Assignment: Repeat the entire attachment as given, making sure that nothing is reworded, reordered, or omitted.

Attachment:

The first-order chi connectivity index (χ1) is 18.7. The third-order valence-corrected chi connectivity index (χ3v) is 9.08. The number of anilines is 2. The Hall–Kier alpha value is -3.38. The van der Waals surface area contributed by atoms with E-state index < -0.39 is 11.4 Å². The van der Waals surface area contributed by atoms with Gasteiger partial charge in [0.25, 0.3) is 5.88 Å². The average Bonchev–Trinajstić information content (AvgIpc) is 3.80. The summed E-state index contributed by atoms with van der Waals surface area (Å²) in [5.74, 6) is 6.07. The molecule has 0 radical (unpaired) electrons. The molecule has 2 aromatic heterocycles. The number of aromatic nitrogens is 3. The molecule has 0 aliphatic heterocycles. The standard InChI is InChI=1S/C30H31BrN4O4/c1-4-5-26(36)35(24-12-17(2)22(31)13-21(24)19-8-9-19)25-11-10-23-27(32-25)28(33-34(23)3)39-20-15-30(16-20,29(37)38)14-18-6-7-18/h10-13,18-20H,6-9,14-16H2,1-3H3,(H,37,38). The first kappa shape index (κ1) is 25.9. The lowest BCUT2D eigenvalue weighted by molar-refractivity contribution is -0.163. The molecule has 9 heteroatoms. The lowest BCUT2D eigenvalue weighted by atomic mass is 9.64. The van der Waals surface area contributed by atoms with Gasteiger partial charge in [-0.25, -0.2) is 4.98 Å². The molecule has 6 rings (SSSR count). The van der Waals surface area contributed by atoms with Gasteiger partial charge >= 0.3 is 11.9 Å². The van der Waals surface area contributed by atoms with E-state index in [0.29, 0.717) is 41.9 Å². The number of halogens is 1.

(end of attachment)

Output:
The first-order chi connectivity index (χ1) is 18.7. The third-order valence-corrected chi connectivity index (χ3v) is 9.08. The number of anilines is 2. The Hall–Kier alpha value is -3.38. The van der Waals surface area contributed by atoms with E-state index < -0.39 is 11.4 Å². The van der Waals surface area contributed by atoms with Gasteiger partial charge in [0.25, 0.3) is 5.88 Å². The average Bonchev–Trinajstić information content (AvgIpc) is 3.80. The summed E-state index contributed by atoms with van der Waals surface area (Å²) in [5.74, 6) is 6.07. The molecule has 0 radical (unpaired) electrons. The molecule has 2 aromatic heterocycles. The number of aromatic nitrogens is 3. The molecule has 0 aliphatic heterocycles. The standard InChI is InChI=1S/C30H31BrN4O4/c1-4-5-26(36)35(24-12-17(2)22(31)13-21(24)19-8-9-19)25-11-10-23-27(32-25)28(33-34(23)3)39-20-15-30(16-20,29(37)38)14-18-6-7-18/h10-13,18-20H,6-9,14-16H2,1-3H3,(H,37,38). The first kappa shape index (κ1) is 25.9. The lowest BCUT2D eigenvalue weighted by molar-refractivity contribution is -0.163. The molecule has 9 heteroatoms. The lowest BCUT2D eigenvalue weighted by atomic mass is 9.64. The van der Waals surface area contributed by atoms with Gasteiger partial charge in [-0.25, -0.2) is 4.98 Å². The molecule has 6 rings (SSSR count). The van der Waals surface area contributed by atoms with Gasteiger partial charge >= 0.3 is 11.9 Å². The van der Waals surface area contributed by atoms with E-state index in [0.29, 0.717) is 41.9 Å². The number of halogens is 1.